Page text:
Queen’s speech revealed: David Cameron’s 500 day programme to change ...

According to Public Servant magazine: A report has criticised the government for spending billions on IT projects and not having much to show for it. According to the Centre for Technology Policy Research, the public sector spent approximately £21bn a year on public sector IT. Yet it said it was “difficult to find any compelling examples of direct productivity gains and improved public services”. The report said the Transformational Government strategy, launched in 2007, was driven by the “chimera of theoretical operational efficiency savings”. “Transformational Government was an anachronistic and ultimately ineffective approach from which the UK has only recently begun to distance itself,” it added. The “National Identity Scheme” was planned to be the foundation for Transformational Government, intended to link together all data held about the individual by different government departments. The Centre for Technology Policy Research report is available here. The Executive Summary says (in part): The […]

No gains identified after £21bn spend

According to the Independent’s leading article: In politics, context is all important. At the Liberal Democrat conference in Brighton in 2006 Nick Clegg, then the party’s home affairs spokesman, made a speech in which he promised a “great repeal act” to sweep away all of Labour’s illiberal legislation. Though the address went down well in the conference hall, it made little wider impact. Yesterday, Mr Clegg made a remarkably similar speech to an audience in London and successfully grabbed the national spotlight. The difference, of course, is that this time Mr Clegg is in a position to deliver on his promises. There is much to cheer liberal hearts in the Deputy Prime Minister’s programme. He sounded the death knell for ID cards, the national identity register, biometric passports and the database of 11 million children. None of these will be missed. The pledges to review the libel laws and defend […]

Some long-awaited cheer for liberal hearts

Andrew Grice writes in The Independent: A “power revolution” in Britain will be promised by Nick Clegg today as he tries to put his personal stamp on the Government in his first major statement as Deputy Prime Minister. The Liberal Democrat leader will hail his programme of political reform as the most ambitious and radical since the Great Reform Act of 1832. He has told aides that the coalition government has given him the opportunity to implement the changes that he came into politics to pursue. In a speech in London Mr Clegg will promise a “wholesale, big bang” rather than piecemeal approach, including: * scrapping the identity card scheme and second generation biometric passports; * removing limits on the rights to peaceful protest; * a bonfire of unnecessary laws; * a block on pointless new criminal offences; * internet and email records not to be held without reason; * […]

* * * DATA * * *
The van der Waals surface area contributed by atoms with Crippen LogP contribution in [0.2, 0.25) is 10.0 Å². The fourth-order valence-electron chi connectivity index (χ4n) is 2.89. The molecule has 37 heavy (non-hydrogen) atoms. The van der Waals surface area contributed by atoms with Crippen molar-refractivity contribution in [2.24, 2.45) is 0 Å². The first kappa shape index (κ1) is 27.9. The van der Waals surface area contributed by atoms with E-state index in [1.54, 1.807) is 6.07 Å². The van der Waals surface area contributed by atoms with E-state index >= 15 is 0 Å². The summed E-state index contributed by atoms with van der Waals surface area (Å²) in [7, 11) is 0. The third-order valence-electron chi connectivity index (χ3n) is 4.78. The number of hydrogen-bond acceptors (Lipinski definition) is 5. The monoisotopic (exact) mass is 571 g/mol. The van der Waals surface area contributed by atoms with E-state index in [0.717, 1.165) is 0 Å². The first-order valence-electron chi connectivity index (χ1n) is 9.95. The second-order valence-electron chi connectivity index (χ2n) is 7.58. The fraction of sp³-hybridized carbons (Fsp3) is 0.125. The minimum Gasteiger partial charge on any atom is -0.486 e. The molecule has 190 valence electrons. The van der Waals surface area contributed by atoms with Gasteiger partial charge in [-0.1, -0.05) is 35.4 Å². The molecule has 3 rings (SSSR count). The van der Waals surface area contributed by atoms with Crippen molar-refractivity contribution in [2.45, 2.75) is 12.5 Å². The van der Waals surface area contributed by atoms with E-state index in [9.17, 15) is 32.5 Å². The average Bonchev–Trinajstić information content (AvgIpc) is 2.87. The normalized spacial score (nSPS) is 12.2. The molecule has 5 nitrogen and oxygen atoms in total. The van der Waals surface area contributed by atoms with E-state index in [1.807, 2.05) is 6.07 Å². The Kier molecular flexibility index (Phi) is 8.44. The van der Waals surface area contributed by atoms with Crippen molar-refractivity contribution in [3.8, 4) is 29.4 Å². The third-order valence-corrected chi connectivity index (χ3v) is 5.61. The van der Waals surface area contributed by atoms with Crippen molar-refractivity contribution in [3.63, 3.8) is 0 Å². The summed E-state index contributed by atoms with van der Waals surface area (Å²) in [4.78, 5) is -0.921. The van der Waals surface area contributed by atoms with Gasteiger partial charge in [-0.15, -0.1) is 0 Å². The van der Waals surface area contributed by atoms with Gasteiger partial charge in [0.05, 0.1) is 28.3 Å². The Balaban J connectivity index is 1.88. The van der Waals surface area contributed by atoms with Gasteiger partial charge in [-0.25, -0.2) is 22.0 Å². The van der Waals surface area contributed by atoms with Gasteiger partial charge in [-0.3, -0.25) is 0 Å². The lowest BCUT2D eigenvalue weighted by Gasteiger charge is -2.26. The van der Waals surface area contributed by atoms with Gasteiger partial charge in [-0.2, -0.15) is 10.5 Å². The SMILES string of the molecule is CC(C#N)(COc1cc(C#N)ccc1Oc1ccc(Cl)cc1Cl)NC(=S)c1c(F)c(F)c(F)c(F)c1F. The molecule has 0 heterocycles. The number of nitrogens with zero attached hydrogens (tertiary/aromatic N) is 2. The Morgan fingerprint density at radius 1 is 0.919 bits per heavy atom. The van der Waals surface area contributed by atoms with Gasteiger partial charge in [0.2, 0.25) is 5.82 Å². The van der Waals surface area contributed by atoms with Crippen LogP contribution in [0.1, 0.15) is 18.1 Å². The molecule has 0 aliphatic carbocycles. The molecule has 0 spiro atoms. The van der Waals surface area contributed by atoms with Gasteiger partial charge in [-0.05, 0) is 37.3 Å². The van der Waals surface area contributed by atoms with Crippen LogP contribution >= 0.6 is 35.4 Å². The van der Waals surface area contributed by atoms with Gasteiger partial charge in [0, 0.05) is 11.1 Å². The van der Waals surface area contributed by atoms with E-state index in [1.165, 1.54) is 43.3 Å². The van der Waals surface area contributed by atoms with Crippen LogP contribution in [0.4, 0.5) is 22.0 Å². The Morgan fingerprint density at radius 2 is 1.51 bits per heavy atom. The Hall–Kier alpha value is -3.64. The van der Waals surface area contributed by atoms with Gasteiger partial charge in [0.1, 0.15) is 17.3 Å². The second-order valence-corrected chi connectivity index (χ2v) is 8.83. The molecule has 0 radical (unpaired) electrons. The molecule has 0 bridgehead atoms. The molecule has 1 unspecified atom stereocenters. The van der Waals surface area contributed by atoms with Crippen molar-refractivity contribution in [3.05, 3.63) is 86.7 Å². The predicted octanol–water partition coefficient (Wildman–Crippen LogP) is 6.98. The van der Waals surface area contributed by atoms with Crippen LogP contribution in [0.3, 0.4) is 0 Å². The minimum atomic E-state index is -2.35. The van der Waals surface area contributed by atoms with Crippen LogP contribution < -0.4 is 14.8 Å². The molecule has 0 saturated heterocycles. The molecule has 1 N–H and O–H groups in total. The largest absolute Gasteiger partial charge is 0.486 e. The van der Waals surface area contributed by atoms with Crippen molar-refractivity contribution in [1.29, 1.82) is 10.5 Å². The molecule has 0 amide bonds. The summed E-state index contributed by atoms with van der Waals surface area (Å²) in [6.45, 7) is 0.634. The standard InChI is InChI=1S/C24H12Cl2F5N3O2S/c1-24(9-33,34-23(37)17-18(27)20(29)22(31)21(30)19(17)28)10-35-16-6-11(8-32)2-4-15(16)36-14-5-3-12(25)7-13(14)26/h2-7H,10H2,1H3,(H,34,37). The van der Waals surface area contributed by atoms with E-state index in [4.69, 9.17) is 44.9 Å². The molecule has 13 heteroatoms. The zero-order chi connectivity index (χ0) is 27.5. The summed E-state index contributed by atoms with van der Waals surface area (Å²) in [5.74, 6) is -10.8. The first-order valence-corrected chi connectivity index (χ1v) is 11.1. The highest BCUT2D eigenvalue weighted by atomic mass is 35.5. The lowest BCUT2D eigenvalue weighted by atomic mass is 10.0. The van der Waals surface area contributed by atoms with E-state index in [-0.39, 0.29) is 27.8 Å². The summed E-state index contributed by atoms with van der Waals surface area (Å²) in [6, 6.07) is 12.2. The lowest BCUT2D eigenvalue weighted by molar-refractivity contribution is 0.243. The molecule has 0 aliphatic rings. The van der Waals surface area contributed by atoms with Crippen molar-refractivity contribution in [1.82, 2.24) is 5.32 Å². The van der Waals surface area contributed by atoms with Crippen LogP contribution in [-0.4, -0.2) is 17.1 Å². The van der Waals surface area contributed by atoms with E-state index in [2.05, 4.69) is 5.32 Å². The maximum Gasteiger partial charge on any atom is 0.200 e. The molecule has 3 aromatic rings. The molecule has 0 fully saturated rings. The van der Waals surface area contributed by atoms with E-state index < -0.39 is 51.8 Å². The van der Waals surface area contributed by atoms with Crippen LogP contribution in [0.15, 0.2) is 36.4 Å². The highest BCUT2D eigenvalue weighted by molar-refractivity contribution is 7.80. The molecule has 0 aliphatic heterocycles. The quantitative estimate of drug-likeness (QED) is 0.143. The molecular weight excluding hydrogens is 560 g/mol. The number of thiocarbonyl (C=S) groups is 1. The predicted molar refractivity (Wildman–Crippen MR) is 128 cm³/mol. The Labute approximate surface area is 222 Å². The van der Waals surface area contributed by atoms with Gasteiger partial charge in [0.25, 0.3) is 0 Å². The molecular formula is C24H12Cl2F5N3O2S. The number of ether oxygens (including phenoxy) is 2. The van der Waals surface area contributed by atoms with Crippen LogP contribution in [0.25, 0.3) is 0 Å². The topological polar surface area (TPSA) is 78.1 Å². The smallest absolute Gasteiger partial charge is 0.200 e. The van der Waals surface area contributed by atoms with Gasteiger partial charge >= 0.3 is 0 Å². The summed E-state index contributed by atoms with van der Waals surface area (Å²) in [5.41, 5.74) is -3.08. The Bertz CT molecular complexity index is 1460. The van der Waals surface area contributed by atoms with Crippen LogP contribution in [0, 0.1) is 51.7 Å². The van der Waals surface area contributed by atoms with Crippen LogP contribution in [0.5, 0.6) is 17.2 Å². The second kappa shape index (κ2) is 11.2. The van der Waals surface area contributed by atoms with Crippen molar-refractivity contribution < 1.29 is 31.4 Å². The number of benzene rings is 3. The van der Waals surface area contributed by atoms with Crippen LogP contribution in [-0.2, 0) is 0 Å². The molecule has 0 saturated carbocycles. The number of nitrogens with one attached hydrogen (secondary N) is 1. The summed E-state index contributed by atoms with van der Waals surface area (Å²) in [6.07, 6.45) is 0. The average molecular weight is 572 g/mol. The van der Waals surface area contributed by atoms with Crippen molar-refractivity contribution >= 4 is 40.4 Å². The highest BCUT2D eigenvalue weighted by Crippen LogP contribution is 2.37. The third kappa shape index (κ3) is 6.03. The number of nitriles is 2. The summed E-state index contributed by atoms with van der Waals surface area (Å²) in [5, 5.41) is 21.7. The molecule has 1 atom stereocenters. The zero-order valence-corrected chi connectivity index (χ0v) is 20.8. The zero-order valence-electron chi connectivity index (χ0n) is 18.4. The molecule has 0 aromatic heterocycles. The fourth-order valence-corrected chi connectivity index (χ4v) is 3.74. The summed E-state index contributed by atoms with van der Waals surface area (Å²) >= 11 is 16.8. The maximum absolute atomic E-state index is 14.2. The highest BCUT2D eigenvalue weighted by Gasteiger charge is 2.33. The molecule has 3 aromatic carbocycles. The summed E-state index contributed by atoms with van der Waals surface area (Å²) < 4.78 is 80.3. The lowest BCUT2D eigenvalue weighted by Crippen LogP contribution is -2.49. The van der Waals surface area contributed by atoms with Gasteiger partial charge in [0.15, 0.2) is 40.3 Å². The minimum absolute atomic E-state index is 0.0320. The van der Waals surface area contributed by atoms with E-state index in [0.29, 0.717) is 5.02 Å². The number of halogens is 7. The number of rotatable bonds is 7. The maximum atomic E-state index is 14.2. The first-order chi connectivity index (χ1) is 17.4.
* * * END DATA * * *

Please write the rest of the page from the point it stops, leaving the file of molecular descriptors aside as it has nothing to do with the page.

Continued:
Clegg makes his bid for a place in history

Matthew Ryder, writing on Guardian Comment is Free, says that the Labour government’s policies on ID cards and the DNA database contributed to its downfall: Those of us who grew up as Labour voters were stunned by the party’s attitude towards civil liberties during their 13 years of government. The individuals who have had to deal with control orders, the more byzantine aspects of the Criminal Justice Act 2003, or have applied to have their DNA removed from the database after being wrongly arrested, know personally the unfairness of those measures. But the wider public also recoiled at what it saw. Such measures are anathema to British culture. On most other issues – the economy, Europe, public spending – the Tories and Lib Dems failed to persuade the public that Labour was wrong. But on civil liberties, Labour’s proud tradition – and the soul of its core support – was […]

Civil liberties crucial to Labour revamp

Graham Titterington writes on Ovum’s Straight Talk news service: The project was in reaction to the 9/11 terrorist incident and had confused objectives and incoherent use cases. It was intended to deliver an identity system for every adult in the UK, but “identity” was never defined. The government promoted the vision of a card that would solve most of the world’s problems, including illegal immigration, terrorism, illegal working, and even crime – although it would not be issued to the juvenile age group, which commits many crimes. It would control access to services such as the National Health Service, but whether it would be used just when registering with a service or on every visit was never made clear. The card was to be a “gold standard of identity,” incorporating biometrics such as iris scans and fingerprints, and based on a “clean” database with everyone enrolling in person. The project […]

The end of the UK ID card project

Henry Porter, writing in The Observer, described the Coalition strategy to ensure that the abolition of Identity Cards is enacted as quickly as possible: The Queen’s speech, now being drafted, will establish a Freedom or Great Repeal bill – the title has not yet been chosen – as a major part of the coalition’s legislative programme. All the areas detailed in the agreement between the Liberal Democrats and Conservatives, such as the abolition of ID cards and the children’s database (ContactPoint database??), the further regulation of CCTV and the restoration of right to protest will be in it. Measures that weren’t in the published agreement will reassert the right to silence and protect people against the huge number of new powers of entry into the home allowed by Labour. Separate from this will be a complete review of terror legislation that will assess 28-day detention, control orders, section 44 stop […]

The voices of liberty have triumphed and Britain is better ...

Robin Henry writes in The Times: Ed Miliband announced today he would stand against his brother David in the Labour leadership contest. The former secretary for climate change launched his bid to lead the party in a speech distancing himself from the previous government and setting out his “idealist” vision for the future of Labour. Miliband, 40, told an audience at the Fabian Society, a Labour think tank, that the party had lost touch with its “values and people”. He also criticised the party’s recent record on civil liberties, citing the ID cards scheme, and claimed its election campaign suffered from having “too many men and not enough women”. However an unsigned article in eGov Monitor suggests that Mr Miliband’s opposition to ID cards is a recent phenomenon: And now we have to believe he was always for public service reforms and he was against his boss Gordon Brown putting […]

Ed Miliband joins Labour battle